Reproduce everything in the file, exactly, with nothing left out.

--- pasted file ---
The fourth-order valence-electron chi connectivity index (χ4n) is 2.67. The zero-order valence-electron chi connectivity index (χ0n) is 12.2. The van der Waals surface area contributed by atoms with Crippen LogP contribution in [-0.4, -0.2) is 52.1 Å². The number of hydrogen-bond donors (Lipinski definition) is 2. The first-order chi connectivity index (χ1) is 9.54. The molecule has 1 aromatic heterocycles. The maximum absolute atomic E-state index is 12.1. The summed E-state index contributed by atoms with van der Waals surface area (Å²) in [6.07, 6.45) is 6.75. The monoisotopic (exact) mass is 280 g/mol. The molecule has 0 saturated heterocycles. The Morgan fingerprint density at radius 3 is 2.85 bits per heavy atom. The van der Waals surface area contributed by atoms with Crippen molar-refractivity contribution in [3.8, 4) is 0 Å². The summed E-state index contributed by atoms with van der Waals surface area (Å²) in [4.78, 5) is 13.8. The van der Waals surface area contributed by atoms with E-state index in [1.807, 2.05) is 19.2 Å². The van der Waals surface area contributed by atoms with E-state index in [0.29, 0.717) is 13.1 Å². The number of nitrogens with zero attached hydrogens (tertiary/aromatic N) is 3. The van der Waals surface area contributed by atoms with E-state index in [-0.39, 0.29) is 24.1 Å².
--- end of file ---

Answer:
The fourth-order valence-electron chi connectivity index (χ4n) is 2.67. The zero-order valence-electron chi connectivity index (χ0n) is 12.2. The van der Waals surface area contributed by atoms with Crippen LogP contribution in [-0.4, -0.2) is 52.1 Å². The number of hydrogen-bond donors (Lipinski definition) is 2. The first-order chi connectivity index (χ1) is 9.54. The molecule has 1 aromatic heterocycles. The maximum absolute atomic E-state index is 12.1. The summed E-state index contributed by atoms with van der Waals surface area (Å²) in [6.07, 6.45) is 6.75. The monoisotopic (exact) mass is 280 g/mol. The molecule has 0 saturated heterocycles. The Morgan fingerprint density at radius 3 is 2.85 bits per heavy atom. The van der Waals surface area contributed by atoms with Crippen molar-refractivity contribution in [3.8, 4) is 0 Å². The summed E-state index contributed by atoms with van der Waals surface area (Å²) in [4.78, 5) is 13.8. The van der Waals surface area contributed by atoms with E-state index in [1.807, 2.05) is 19.2 Å². The van der Waals surface area contributed by atoms with E-state index in [0.29, 0.717) is 13.1 Å². The number of nitrogens with zero attached hydrogens (tertiary/aromatic N) is 3. The van der Waals surface area contributed by atoms with E-state index in [-0.39, 0.29) is 24.1 Å².